For years, platelet-rich plasma (or PRP) has been used to help rejuvenate skin, improve hair growth, and even treat orthopedic injuries. Today, there’s a second similar treatment called PRF (or platelet-rich fibrin) — but even though the treatment names sound similar and they're used in a similar manner, PRF differs from PRP in some key ways.
At IVY Infusions, Sasha Beatty, MSN, FNP-C, offers both PRP and PRF treatments, enabling her patients to get the most appropriate option based on their needs. Here’s how these two state-of-the-art treatments are used — and how they differ.
Both PRP and PRF contain special proteins called growth factors. When PRP or PRF is injected into a damaged area, those growth factors go to work repairing and replacing damaged tissue. At IVY Infusions, PRP and PRF are used to treat an array of aesthetic concerns, like:
However, even though PRP and PRF may be used similarly, the way they work and how they’re prepared differ a bit. Those differences can help determine which treatment is better for you, based on the issue you’re having treated and other factors.
PRP and PRF are both derived from your own blood — just a small sample taken at the start of your treatment. Special processing techniques are used to separate the components of your blood — things like platelets, fibrin, plasma (the liquid part of blood), and red and white blood cells.
Both platelets and fibrin are involved in your body’s natural healing processes, and PRP and PRF both contain higher-than-normal numbers of platelets for enhanced healing action. But there are some important differences between the two products, beginning with how they’re processed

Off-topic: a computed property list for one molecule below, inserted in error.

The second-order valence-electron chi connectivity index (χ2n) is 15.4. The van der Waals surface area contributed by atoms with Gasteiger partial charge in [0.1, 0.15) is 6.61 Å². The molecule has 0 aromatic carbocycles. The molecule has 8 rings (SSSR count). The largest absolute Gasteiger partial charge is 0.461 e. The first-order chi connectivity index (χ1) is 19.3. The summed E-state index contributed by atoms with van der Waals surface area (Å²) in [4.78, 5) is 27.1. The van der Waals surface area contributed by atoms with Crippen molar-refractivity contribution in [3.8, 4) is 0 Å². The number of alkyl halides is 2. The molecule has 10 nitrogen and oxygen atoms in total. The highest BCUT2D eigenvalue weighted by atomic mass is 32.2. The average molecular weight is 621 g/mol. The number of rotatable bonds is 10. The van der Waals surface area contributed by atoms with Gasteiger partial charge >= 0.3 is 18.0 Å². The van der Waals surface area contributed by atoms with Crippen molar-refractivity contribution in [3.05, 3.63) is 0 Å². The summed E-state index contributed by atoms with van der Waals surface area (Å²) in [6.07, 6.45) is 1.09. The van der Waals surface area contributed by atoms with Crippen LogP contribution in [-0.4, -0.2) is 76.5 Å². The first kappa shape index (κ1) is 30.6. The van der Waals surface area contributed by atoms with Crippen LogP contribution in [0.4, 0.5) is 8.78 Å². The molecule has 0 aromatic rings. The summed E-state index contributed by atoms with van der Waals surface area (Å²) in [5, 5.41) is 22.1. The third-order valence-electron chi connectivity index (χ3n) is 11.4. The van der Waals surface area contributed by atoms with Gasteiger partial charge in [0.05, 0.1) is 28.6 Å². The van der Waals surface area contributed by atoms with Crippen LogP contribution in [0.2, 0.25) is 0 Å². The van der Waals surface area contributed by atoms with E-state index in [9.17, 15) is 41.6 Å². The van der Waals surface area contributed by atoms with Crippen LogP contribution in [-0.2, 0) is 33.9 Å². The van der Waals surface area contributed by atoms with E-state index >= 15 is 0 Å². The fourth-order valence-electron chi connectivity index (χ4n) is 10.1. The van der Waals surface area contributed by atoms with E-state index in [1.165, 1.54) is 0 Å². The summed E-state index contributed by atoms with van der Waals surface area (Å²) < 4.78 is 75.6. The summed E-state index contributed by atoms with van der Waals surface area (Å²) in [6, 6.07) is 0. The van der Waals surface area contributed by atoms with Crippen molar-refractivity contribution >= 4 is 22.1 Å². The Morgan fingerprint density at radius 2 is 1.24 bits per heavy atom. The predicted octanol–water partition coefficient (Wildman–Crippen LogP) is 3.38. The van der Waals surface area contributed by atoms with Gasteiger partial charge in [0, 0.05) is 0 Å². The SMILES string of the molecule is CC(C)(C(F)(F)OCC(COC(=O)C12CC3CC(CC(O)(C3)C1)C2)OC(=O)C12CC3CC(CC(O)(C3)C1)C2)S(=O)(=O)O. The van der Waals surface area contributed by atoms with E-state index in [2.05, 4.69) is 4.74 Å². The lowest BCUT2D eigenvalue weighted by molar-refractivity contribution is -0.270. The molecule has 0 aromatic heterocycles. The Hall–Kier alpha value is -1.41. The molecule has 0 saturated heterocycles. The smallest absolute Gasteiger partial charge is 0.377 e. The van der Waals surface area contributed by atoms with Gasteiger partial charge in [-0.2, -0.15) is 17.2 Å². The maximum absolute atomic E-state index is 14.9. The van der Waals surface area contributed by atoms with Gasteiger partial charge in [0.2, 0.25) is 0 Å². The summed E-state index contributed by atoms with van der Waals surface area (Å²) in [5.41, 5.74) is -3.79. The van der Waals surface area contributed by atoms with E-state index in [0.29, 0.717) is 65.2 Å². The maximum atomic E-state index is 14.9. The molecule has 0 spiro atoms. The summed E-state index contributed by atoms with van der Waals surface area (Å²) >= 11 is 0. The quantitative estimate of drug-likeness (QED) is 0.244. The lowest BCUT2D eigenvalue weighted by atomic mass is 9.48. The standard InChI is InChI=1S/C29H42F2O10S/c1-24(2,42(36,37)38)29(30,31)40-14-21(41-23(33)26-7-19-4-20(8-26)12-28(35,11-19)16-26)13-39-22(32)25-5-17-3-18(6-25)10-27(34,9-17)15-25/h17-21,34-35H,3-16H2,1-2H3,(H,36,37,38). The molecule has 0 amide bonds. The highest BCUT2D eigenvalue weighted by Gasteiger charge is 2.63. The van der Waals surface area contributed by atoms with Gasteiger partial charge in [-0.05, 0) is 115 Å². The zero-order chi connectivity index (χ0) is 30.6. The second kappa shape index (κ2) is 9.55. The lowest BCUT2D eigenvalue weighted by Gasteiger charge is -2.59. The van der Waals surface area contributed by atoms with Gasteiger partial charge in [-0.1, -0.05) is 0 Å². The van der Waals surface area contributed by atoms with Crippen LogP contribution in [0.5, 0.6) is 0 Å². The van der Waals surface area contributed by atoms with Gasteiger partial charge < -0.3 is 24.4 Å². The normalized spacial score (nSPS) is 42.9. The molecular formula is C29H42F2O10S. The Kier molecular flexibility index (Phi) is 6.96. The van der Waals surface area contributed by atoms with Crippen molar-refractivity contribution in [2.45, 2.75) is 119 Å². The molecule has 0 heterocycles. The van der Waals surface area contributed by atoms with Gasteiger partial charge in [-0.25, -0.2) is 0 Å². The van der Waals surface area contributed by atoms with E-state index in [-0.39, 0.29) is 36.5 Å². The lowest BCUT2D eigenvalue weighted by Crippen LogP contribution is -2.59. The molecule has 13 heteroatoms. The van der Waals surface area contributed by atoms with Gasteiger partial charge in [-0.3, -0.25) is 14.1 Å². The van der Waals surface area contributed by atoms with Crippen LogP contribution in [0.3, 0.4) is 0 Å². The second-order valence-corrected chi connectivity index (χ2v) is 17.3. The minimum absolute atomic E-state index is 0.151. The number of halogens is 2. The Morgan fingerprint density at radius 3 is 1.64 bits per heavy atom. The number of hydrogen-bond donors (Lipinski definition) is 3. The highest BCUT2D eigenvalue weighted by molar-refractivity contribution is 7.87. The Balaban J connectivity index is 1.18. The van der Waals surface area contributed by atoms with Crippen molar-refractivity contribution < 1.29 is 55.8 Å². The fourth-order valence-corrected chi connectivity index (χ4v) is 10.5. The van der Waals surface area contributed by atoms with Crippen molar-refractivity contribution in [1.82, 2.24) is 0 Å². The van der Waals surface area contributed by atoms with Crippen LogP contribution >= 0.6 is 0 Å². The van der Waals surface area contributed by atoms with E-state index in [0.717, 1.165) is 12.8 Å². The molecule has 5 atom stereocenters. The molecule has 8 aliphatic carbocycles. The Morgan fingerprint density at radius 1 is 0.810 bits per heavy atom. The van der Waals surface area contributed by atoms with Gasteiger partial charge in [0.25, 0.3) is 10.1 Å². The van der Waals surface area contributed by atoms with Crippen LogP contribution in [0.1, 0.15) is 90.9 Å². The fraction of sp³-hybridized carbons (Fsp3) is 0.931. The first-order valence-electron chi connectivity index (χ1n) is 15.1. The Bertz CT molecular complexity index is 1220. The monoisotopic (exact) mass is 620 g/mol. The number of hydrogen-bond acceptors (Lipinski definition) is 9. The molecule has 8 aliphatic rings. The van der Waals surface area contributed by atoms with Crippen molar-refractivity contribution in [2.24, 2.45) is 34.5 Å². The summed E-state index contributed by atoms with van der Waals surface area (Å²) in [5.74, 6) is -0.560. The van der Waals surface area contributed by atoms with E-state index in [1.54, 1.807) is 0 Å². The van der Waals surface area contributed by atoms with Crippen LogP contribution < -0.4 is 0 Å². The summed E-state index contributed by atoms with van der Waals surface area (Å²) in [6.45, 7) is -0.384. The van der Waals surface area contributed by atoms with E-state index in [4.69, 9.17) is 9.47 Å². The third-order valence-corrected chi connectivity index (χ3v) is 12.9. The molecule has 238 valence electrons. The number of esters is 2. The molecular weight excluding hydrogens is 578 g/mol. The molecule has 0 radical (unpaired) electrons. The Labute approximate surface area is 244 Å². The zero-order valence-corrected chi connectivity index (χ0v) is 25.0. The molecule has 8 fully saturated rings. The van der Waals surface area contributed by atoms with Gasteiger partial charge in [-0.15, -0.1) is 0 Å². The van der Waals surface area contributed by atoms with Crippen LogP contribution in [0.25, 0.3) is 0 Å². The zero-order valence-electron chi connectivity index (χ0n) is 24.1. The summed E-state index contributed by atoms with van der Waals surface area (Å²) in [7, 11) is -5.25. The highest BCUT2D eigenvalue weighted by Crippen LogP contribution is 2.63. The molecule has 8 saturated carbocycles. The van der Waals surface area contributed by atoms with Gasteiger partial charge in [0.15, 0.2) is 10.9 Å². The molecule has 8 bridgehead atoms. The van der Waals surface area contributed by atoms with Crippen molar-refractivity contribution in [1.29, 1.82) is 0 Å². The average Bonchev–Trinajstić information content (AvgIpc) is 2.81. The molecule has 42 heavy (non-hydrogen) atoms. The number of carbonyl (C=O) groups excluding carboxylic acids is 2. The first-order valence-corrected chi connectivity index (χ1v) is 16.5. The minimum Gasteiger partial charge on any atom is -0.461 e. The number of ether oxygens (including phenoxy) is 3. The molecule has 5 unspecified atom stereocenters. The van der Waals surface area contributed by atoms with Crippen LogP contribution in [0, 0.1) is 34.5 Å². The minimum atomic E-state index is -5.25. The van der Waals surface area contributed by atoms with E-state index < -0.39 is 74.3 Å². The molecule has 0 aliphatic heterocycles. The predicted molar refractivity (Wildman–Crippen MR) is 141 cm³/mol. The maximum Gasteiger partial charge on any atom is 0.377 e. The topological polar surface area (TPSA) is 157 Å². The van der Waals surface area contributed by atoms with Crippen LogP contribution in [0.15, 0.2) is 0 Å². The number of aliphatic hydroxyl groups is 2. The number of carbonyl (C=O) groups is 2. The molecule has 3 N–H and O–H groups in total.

In order to make both PRP and PRF, your blood sample is spun at a high speed, allowing heavier components of your blood to sink to the bottom of the container, while lighter platelets and plasma stay at the top. This process makes it easier to extract only the platelets and plasma — or PRP.
PRF is processed at a slower speed. As a result, the finished product still retains some white blood cells, stem cells, and of course, fibrin. That means there are more carrying healing factors in PRF — specifically, factors associated with platelets, fibrin, and stem cells. The slower speed also has the potential to cause less damage to individual cells, which is especially important when harvesting stem cells for healing.
This might surprise you, given the two products’ names. But because PRP is spun more quickly, many of the platelets can wind up being left out of the final product. The number of platelets will still be higher than what’s normally found in your blood — generally from 3-5 times higher.
However, the slower speed associated with PRF production may allow even more platelets to remain in the final solution. That means it can be an even richer source of platelets.
PRP production uses an anticoagulant to prevent your blood sample from clotting while it’s processed. In PRF production, fibrin (a component of clots) is allowed to form. The final PRF product forms a sort of scaffold or matrix that enables platelets to be released more slowly once they’re injected.
In fact, this is one of the biggest differences in terms of how each product is used: PRP releases more platelets and growth factors more quickly, while PRF releases platelets and growth factors more slowly after injection.
By offering both PRP and PRF, IVY Infusions is able to provide every patient with the most appropriate options to help them achieve their unique goals. If you’d like to learn more about these state-of-the-art treatments and how they can help you, call our Greenwich, Connecticut, office or book an appointment online today. We offer virtual consultations, too!